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The Implications of Bioenergy Derived From Forests for Net Greenhouse Gas Emissions

  • Type:
    Conference Presentation
  • Conference Type:
    AIChE Annual Meeting
  • Presentation Date:
    November 9, 2010
  • Duration:
    30 minutes
  • Skill Level:
  • PDHs:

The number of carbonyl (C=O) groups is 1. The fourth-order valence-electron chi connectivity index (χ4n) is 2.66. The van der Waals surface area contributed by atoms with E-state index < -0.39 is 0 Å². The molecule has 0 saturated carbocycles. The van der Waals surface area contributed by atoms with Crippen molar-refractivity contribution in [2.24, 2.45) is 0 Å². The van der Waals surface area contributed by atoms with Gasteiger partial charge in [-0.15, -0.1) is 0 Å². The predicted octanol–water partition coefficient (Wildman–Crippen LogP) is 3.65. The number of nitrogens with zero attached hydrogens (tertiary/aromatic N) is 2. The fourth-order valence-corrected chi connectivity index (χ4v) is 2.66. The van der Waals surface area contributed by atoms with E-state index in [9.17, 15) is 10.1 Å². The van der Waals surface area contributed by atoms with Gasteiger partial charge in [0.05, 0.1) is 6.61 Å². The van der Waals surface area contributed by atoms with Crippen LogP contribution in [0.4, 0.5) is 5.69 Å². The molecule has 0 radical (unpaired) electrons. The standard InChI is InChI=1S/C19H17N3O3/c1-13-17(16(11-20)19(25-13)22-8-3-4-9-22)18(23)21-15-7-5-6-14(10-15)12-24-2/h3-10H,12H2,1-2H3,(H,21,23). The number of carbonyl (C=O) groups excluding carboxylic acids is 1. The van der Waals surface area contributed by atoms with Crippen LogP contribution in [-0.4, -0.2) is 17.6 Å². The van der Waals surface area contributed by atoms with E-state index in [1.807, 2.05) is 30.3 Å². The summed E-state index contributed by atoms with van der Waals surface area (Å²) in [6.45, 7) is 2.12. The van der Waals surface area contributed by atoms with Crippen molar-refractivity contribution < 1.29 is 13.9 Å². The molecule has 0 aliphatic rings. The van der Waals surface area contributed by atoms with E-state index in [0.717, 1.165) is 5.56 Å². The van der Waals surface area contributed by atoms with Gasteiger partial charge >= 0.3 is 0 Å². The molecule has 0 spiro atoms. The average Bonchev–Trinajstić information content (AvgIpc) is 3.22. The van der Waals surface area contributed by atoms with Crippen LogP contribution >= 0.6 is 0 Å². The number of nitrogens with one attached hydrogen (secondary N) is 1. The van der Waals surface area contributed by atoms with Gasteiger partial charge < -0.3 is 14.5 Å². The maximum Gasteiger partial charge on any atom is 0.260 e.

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Greenhouse gas (GHG) accounting systems consider bioenergy from forests as carbon neutral because, under international greenhouse gas accounting rules, the carbon contained in wood is deemed emitted to the atmosphere at the time of transfer out of the forest ecosystem. This accounting simplification eliminates the need to track the fate of harvested carbon and to quantify the emissions from harvested wood when and where they occur. Life Cycle Analyses typically assume carbon neutrality of bioenergy with the justification that the regrowing forest will remove emitted carbon from the atmosphere. These simplifying assumptions fail to account for the timing of emissions and removals and the net impact on atmospheric GHG concentrations. To contribute to climate change mitigation bioenergy does not have to be carbon neutral: it merely has to produce fewer net GHG emissions than the fossil fuel alternative. Quantification of the timing of net GHG reductions from forest-derived bioenergy use is thus a prerequisite to the development of effective climate change mitigation portfolios. Net GHG emission estimates are obtained by accounting for carbon stock changes in forest ecosystems, the emissions from biomass use, and the avoided emissions from the displaced fossil fuels. Forest biomass typically causes higher emissions per unit of energy than fossil fuels. The excess emissions are reduced over time as regrowing forests remove C from the atmosphere. The type of forest biomass used, the conversion efficiency, the fossil fuel type that is displaced, and the rate of forest regrowth all affect the substitution benefits of bioenergy. Results indicate that the break-even point at which net emissions from bioenergy are equal to those from the displaced fossil fuel can be years or decades into the future. After that break even point, the net benefits of bioenergy use increase over time. Copyright: Her Majesty the Queen in right of Canada, Natural Resources Canada, Canadian Forest Service.

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